Small Bowel Bacterial Overgrowth

What is Small Bowel Bacterial Overgrowth?
Small intestine bacterial overgrowth (SIBO) is a dysfunction of the small bowel that allows bacteria to proliferate above normal levels. Unlike the colon, which should contain a lot of highly active bacteria, a healthy small intestine is not heavily colonized. Bacteria can accumulate in the small intestine if there is damage from inflammation or any obstruction that prevents food from being moved through the intestine with ease. Nerve or muscle damage, scarring, abnormalities in the intestinal lining, and certain medications can all affect the small bowel in this way.

Gut flora is influenced by external factors such as genetics, diet, medications, geography, stress, lifestyle, and alcohol use. Other conditions that are associated with SIBO are short bowel syndrome, chronic pancreatitis, intestinal fistula, immunodeficiency, obesity, and liver disease. A lactulose breath test can help identify SIBO.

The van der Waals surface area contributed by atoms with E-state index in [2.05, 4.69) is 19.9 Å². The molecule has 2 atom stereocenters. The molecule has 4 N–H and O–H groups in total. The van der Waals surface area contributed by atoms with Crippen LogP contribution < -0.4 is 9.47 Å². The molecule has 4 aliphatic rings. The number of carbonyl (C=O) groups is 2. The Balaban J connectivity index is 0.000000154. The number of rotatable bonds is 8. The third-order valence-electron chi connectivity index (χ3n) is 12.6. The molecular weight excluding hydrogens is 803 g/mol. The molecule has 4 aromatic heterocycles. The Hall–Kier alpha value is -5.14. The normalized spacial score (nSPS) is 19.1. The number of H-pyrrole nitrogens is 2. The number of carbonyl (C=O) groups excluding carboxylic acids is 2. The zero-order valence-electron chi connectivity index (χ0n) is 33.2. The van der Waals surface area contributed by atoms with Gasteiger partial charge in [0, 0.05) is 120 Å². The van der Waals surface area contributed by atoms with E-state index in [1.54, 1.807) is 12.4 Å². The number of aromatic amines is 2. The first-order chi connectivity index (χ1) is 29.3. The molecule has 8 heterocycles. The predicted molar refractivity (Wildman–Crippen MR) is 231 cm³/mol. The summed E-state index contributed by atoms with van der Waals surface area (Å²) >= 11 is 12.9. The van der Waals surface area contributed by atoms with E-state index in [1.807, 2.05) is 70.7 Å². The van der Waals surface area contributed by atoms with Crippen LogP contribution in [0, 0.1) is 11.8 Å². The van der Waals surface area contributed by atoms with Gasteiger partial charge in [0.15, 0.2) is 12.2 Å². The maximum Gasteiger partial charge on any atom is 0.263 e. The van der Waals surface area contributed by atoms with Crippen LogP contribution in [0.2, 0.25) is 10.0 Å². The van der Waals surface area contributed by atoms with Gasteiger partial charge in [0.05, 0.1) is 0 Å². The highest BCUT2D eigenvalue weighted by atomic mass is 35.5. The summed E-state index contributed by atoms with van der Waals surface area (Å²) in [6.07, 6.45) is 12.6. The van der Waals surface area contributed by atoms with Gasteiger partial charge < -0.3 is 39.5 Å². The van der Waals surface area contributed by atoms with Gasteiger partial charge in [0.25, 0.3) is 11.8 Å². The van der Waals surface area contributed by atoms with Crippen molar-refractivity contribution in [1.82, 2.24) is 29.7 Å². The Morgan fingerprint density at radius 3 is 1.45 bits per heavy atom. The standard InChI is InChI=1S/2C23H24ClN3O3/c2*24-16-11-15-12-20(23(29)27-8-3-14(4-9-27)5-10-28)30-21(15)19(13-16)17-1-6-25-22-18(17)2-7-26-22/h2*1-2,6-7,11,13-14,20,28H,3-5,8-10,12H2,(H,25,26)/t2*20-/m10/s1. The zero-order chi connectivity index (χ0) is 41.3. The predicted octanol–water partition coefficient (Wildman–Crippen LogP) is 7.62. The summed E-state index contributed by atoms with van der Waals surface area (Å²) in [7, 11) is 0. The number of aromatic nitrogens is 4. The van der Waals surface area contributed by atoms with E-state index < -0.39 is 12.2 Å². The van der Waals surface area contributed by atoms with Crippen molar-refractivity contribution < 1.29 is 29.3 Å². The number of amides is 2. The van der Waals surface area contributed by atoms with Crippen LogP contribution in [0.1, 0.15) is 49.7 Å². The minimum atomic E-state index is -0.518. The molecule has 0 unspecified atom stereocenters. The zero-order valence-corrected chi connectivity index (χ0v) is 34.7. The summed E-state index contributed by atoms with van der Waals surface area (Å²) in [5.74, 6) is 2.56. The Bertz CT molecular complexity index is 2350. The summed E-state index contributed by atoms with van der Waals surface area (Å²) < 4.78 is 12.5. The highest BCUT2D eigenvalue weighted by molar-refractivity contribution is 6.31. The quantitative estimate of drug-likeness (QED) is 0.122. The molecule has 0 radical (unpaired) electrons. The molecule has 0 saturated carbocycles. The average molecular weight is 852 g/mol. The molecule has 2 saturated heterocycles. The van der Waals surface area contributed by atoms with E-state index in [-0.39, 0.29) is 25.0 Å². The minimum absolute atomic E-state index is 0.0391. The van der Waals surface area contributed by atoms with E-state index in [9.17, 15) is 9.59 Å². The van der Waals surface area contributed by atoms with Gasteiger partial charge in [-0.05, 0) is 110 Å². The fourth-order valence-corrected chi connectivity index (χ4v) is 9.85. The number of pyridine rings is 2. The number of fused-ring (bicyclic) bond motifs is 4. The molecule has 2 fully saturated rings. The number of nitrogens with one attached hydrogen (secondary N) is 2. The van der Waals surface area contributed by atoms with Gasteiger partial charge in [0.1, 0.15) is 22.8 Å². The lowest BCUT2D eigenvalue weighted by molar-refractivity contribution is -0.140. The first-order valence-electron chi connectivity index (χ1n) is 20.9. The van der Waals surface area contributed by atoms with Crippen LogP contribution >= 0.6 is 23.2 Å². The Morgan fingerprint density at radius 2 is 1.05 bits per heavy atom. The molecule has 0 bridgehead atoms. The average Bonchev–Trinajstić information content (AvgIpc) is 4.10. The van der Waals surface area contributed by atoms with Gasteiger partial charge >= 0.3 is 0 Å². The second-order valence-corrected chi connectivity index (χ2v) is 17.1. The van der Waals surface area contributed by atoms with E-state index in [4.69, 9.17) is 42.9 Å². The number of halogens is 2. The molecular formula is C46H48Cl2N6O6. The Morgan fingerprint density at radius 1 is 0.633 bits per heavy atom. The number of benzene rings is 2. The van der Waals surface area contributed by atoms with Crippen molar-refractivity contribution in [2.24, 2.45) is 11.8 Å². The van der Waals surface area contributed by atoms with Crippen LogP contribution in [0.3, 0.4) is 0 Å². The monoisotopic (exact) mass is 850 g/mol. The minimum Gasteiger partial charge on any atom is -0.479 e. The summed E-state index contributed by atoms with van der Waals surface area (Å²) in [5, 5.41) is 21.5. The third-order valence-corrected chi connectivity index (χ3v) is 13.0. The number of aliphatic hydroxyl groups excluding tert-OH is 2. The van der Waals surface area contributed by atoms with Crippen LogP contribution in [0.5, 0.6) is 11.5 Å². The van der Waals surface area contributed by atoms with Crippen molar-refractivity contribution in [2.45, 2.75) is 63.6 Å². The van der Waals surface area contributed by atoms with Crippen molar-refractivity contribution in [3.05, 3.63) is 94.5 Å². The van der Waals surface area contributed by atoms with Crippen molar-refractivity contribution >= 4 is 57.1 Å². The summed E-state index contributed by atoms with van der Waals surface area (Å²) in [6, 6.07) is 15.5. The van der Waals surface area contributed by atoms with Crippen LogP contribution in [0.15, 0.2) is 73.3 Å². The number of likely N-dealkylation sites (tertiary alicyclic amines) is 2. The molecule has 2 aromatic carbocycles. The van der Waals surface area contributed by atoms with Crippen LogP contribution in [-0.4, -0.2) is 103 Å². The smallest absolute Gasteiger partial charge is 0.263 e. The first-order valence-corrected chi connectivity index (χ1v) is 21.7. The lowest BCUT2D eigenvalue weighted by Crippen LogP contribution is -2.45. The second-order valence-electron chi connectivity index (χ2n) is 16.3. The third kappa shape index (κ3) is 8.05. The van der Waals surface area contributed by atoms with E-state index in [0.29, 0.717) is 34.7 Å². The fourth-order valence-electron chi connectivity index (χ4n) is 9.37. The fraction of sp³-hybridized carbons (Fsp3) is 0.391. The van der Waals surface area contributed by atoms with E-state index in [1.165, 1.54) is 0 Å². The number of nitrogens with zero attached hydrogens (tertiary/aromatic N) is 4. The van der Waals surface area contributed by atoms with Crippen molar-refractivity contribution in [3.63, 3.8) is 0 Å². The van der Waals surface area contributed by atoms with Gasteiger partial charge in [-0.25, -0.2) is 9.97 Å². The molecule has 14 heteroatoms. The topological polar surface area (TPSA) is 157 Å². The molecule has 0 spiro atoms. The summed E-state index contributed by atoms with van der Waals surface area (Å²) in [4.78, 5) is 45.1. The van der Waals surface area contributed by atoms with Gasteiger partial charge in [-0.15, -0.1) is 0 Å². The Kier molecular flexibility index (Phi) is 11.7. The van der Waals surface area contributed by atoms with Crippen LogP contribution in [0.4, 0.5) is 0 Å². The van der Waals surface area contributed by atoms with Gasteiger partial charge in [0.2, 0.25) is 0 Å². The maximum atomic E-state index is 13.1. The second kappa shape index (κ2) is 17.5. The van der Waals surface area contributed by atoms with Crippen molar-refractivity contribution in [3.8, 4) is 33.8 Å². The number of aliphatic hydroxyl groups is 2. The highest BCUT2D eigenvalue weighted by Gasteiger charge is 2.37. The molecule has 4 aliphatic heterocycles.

If you have SIBO, you may notice a number of symptoms including:

Bloating (a feeling of uncomfortable fullness or visible distension of your abdomen)
Stomach pain
Excessive flatulence (passing gas)
Excessive eructation (burping)

If there is an associated disease that may be contributing to the SIBO, treatment of the underlying disease can help. A high fat, low carbohydrate, low fiber diet can help decrease SIBO, as carbohydrates and fiber take longer to absorb, which creates a nutrient-rich environment for the bacteria to thrive. It is not recommended to follow this diet long-term, however. If a patient with severe SIBO is losing weight or has nutrient deficiency, vitamin supplementation is important. Most patients with SIBO require treatment with antibiotics to reduce the amount of extra bacteria. Usually antibiotic treatment for SIBO is a short course for 1-2 weeks. Sometimes symptoms recur and patients require intermittent courses of antibiotics to keep the SIBO suppressed.